Reading between the lines

November 2, 2015 by Natalia Thomas
Read on for article

Moving letters showcasing the extraordinary words of ordinary people who wrote to family and loved ones during periods of conflict have been the subject of a special event at the Sydney Jewish Museum, entitled  ‘Reading Between the Lines’.

Lindt Café Siege Survivor Louisa Hope and friend Rob de Ridder

Lindt Café Siege Survivor Louisa Hope and friend Rob de Ridder

The conflicts included the First and Second World Wars and those in Iraq, East Timor and Afghanistan.

Holocaust Survivors, servicemen, veterans, family and friends participated in the readings which highlighted the importance of the written word, sometimes the only memory left of those who did not survive.

The correspondence was submitted by both Museum members and the wider community.

A highlight of the afternoon was a special reading of messages shared by Lindt Café Siege Survivor Louisa Hope and her friend,  Rob de Ridder.

 Allison Wisheart shares objects from the First World War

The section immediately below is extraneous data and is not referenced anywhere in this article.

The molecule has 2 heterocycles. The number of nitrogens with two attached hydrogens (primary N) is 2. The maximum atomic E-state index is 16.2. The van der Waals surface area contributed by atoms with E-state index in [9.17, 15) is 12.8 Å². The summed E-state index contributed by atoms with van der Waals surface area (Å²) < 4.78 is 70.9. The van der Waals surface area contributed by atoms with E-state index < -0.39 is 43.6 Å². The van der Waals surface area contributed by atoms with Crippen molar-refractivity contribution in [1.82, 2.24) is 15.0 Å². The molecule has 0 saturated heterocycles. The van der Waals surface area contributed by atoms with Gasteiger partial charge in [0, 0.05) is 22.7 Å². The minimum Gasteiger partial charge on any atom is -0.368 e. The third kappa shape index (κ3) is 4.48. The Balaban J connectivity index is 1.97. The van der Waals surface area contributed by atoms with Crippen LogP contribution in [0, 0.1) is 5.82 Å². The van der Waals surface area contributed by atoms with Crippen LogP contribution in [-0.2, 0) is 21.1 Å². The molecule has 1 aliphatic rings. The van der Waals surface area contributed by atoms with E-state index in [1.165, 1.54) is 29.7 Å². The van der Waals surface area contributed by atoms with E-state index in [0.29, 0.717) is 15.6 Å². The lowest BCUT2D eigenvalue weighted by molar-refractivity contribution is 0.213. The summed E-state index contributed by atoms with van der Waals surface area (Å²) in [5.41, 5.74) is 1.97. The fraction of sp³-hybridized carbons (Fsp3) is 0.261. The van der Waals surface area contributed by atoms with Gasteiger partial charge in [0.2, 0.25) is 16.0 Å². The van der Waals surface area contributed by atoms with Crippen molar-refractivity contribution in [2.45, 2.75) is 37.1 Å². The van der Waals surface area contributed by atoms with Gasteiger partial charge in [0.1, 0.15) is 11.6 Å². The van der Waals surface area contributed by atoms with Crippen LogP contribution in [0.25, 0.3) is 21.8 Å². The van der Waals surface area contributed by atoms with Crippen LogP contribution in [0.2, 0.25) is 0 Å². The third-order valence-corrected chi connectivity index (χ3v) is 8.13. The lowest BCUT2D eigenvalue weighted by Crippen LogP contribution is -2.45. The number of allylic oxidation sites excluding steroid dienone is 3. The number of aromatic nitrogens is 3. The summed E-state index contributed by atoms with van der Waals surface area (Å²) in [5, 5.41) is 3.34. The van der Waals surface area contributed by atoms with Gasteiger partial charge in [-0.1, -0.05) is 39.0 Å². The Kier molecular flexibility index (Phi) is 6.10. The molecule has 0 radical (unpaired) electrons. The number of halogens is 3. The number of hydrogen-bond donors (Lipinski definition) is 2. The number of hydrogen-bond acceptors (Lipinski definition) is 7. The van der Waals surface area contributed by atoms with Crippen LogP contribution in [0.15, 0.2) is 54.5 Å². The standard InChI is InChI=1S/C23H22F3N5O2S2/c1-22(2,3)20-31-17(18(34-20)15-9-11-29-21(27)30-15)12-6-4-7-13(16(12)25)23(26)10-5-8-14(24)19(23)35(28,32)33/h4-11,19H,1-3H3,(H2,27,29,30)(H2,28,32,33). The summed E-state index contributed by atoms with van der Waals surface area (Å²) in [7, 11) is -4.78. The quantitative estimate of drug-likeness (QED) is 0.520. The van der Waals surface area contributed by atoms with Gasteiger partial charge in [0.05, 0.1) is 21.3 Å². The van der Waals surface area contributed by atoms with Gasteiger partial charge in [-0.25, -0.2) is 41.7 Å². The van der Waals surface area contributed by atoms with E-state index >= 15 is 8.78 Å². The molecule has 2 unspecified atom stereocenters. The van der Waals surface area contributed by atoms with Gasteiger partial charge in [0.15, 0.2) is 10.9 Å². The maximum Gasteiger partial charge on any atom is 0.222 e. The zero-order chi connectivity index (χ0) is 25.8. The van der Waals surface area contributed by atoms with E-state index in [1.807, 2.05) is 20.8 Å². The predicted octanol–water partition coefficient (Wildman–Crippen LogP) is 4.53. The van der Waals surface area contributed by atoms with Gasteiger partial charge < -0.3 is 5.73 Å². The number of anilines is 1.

Allison Wisheart shares objects from the First World War

Louisa and Rob became acquainted via text messages during the three months that Louisa spent recovering after sustaining a bullet wound in the foot when the police stormed the café.

She said  that Rob’s texts and prayers had been a great comfort to her while she recovered . Louisa an Rob had never met before the event, and it was incredibly moving for the audience to see them come face to face for the first time.


Diane Armstrong

Diane Armstrong

Museum CEO Norman Seligman said “The feedback from this event has just been extraordinary, including an email from one audience member who said that the powerful and emotional experience would stay with her forever. We are grateful to all those who submitted and read letters and who took part in this celebration of the written word.”


Signs of Life – Letters and Postcards of the Holocaust is open now at the Museum.


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